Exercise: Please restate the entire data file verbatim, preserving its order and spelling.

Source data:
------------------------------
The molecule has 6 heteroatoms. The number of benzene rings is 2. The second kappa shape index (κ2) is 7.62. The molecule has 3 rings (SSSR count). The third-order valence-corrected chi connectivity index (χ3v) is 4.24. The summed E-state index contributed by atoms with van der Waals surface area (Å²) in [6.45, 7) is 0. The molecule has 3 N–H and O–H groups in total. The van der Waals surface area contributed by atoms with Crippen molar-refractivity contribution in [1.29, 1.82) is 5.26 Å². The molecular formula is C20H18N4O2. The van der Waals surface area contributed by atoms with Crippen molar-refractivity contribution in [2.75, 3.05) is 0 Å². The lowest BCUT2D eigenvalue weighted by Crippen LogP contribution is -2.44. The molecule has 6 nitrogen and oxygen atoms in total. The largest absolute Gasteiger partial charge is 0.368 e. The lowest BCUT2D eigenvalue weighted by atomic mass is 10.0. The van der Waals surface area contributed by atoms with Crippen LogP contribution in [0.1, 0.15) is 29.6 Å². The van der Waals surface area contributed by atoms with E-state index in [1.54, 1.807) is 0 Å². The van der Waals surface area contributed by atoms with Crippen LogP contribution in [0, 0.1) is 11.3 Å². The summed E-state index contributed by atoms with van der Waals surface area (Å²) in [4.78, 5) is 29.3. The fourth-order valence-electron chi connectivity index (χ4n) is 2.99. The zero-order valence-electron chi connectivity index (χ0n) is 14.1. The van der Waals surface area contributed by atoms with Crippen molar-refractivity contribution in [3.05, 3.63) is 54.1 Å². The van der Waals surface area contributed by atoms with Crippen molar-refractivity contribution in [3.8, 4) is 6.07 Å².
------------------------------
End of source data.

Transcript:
The molecule has 6 heteroatoms. The number of benzene rings is 2. The second kappa shape index (κ2) is 7.62. The molecule has 3 rings (SSSR count). The third-order valence-corrected chi connectivity index (χ3v) is 4.24. The summed E-state index contributed by atoms with van der Waals surface area (Å²) in [6.45, 7) is 0. The molecule has 3 N–H and O–H groups in total. The van der Waals surface area contributed by atoms with Crippen molar-refractivity contribution in [1.29, 1.82) is 5.26 Å². The molecular formula is C20H18N4O2. The van der Waals surface area contributed by atoms with Crippen molar-refractivity contribution in [2.75, 3.05) is 0 Å². The lowest BCUT2D eigenvalue weighted by Crippen LogP contribution is -2.44. The molecule has 6 nitrogen and oxygen atoms in total. The largest absolute Gasteiger partial charge is 0.368 e. The lowest BCUT2D eigenvalue weighted by atomic mass is 10.0. The van der Waals surface area contributed by atoms with Crippen LogP contribution in [0.1, 0.15) is 29.6 Å². The van der Waals surface area contributed by atoms with E-state index in [1.54, 1.807) is 0 Å². The van der Waals surface area contributed by atoms with Crippen LogP contribution in [0, 0.1) is 11.3 Å². The summed E-state index contributed by atoms with van der Waals surface area (Å²) in [4.78, 5) is 29.3. The fourth-order valence-electron chi connectivity index (χ4n) is 2.99. The zero-order valence-electron chi connectivity index (χ0n) is 14.1. The van der Waals surface area contributed by atoms with Crippen molar-refractivity contribution in [3.05, 3.63) is 54.1 Å². The van der Waals surface area contributed by atoms with Crippen molar-refractivity contribution in [3.8, 4) is 6.07 Å².